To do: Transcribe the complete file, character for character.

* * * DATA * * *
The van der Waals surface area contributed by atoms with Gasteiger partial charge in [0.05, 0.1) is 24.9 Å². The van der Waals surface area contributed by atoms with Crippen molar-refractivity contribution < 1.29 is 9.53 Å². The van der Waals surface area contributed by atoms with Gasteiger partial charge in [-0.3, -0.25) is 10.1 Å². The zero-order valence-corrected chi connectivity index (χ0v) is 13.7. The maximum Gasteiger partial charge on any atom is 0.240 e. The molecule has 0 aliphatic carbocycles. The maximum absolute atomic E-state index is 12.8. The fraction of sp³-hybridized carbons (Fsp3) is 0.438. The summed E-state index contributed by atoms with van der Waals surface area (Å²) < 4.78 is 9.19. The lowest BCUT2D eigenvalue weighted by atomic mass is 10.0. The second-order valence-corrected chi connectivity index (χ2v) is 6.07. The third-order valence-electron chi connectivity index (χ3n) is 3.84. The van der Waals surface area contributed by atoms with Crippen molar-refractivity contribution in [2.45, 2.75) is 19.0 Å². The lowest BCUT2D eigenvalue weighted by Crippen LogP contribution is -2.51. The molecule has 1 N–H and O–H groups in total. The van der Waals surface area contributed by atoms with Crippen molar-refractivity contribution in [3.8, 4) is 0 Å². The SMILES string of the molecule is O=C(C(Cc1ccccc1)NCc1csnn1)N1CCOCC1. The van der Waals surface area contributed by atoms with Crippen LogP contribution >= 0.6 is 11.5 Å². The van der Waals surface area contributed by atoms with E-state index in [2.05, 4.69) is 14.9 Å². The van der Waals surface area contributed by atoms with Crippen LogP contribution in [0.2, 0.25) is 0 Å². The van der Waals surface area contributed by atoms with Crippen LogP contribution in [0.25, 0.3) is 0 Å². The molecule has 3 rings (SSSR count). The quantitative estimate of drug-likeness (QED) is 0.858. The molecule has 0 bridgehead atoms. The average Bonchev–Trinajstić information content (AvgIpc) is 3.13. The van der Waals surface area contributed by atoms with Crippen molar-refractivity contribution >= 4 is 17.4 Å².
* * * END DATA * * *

The van der Waals surface area contributed by atoms with Gasteiger partial charge in [0.05, 0.1) is 24.9 Å². The van der Waals surface area contributed by atoms with Crippen molar-refractivity contribution < 1.29 is 9.53 Å². The van der Waals surface area contributed by atoms with Gasteiger partial charge in [-0.3, -0.25) is 10.1 Å². The zero-order valence-corrected chi connectivity index (χ0v) is 13.7. The maximum Gasteiger partial charge on any atom is 0.240 e. The molecule has 0 aliphatic carbocycles. The maximum absolute atomic E-state index is 12.8. The fraction of sp³-hybridized carbons (Fsp3) is 0.438. The summed E-state index contributed by atoms with van der Waals surface area (Å²) < 4.78 is 9.19. The lowest BCUT2D eigenvalue weighted by atomic mass is 10.0. The second-order valence-corrected chi connectivity index (χ2v) is 6.07. The third-order valence-electron chi connectivity index (χ3n) is 3.84. The van der Waals surface area contributed by atoms with Crippen molar-refractivity contribution in [2.45, 2.75) is 19.0 Å². The lowest BCUT2D eigenvalue weighted by Crippen LogP contribution is -2.51. The molecule has 1 N–H and O–H groups in total. The van der Waals surface area contributed by atoms with Crippen molar-refractivity contribution in [3.8, 4) is 0 Å². The SMILES string of the molecule is O=C(C(Cc1ccccc1)NCc1csnn1)N1CCOCC1. The van der Waals surface area contributed by atoms with Crippen LogP contribution >= 0.6 is 11.5 Å². The van der Waals surface area contributed by atoms with E-state index in [2.05, 4.69) is 14.9 Å². The van der Waals surface area contributed by atoms with Crippen LogP contribution in [0.2, 0.25) is 0 Å². The van der Waals surface area contributed by atoms with Crippen LogP contribution in [0.25, 0.3) is 0 Å². The molecule has 3 rings (SSSR count). The quantitative estimate of drug-likeness (QED) is 0.858. The molecule has 0 bridgehead atoms. The average Bonchev–Trinajstić information content (AvgIpc) is 3.13. The van der Waals surface area contributed by atoms with Crippen molar-refractivity contribution >= 4 is 17.4 Å².